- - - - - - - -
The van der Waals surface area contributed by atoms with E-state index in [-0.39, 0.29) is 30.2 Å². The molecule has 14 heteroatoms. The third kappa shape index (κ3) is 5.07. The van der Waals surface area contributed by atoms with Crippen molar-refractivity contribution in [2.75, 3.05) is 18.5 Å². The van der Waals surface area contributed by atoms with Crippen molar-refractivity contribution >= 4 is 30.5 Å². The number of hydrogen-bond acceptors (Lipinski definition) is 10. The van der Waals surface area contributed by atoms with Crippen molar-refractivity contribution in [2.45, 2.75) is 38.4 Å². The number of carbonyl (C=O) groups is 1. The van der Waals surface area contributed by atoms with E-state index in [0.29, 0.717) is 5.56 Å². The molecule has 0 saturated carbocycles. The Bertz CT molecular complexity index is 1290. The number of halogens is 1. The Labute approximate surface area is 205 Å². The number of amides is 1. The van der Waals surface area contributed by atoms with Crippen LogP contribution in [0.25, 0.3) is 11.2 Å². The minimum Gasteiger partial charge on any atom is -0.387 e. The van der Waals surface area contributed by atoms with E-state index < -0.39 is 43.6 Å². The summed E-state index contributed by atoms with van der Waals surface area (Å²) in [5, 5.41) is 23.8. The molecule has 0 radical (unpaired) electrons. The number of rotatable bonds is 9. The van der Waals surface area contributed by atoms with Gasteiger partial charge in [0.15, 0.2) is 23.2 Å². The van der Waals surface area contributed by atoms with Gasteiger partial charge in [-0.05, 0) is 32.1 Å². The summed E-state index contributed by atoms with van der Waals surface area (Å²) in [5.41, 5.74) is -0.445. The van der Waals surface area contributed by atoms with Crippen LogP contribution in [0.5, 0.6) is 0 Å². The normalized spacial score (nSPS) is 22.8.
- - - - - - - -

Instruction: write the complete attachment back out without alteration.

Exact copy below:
The van der Waals surface area contributed by atoms with E-state index in [-0.39, 0.29) is 30.2 Å². The molecule has 14 heteroatoms. The third kappa shape index (κ3) is 5.07. The van der Waals surface area contributed by atoms with Crippen molar-refractivity contribution in [2.75, 3.05) is 18.5 Å². The van der Waals surface area contributed by atoms with Crippen molar-refractivity contribution >= 4 is 30.5 Å². The number of hydrogen-bond acceptors (Lipinski definition) is 10. The van der Waals surface area contributed by atoms with Crippen molar-refractivity contribution in [2.45, 2.75) is 38.4 Å². The number of carbonyl (C=O) groups is 1. The van der Waals surface area contributed by atoms with E-state index in [0.29, 0.717) is 5.56 Å². The molecule has 0 saturated carbocycles. The Bertz CT molecular complexity index is 1290. The number of halogens is 1. The Labute approximate surface area is 205 Å². The number of amides is 1. The van der Waals surface area contributed by atoms with Crippen LogP contribution in [0.25, 0.3) is 11.2 Å². The minimum Gasteiger partial charge on any atom is -0.387 e. The van der Waals surface area contributed by atoms with E-state index < -0.39 is 43.6 Å². The summed E-state index contributed by atoms with van der Waals surface area (Å²) in [5, 5.41) is 23.8. The molecule has 0 radical (unpaired) electrons. The number of rotatable bonds is 9. The van der Waals surface area contributed by atoms with Gasteiger partial charge in [0.15, 0.2) is 23.2 Å². The van der Waals surface area contributed by atoms with Gasteiger partial charge in [-0.05, 0) is 32.1 Å². The summed E-state index contributed by atoms with van der Waals surface area (Å²) in [5.41, 5.74) is -0.445. The van der Waals surface area contributed by atoms with Crippen LogP contribution in [0.5, 0.6) is 0 Å². The normalized spacial score (nSPS) is 22.8.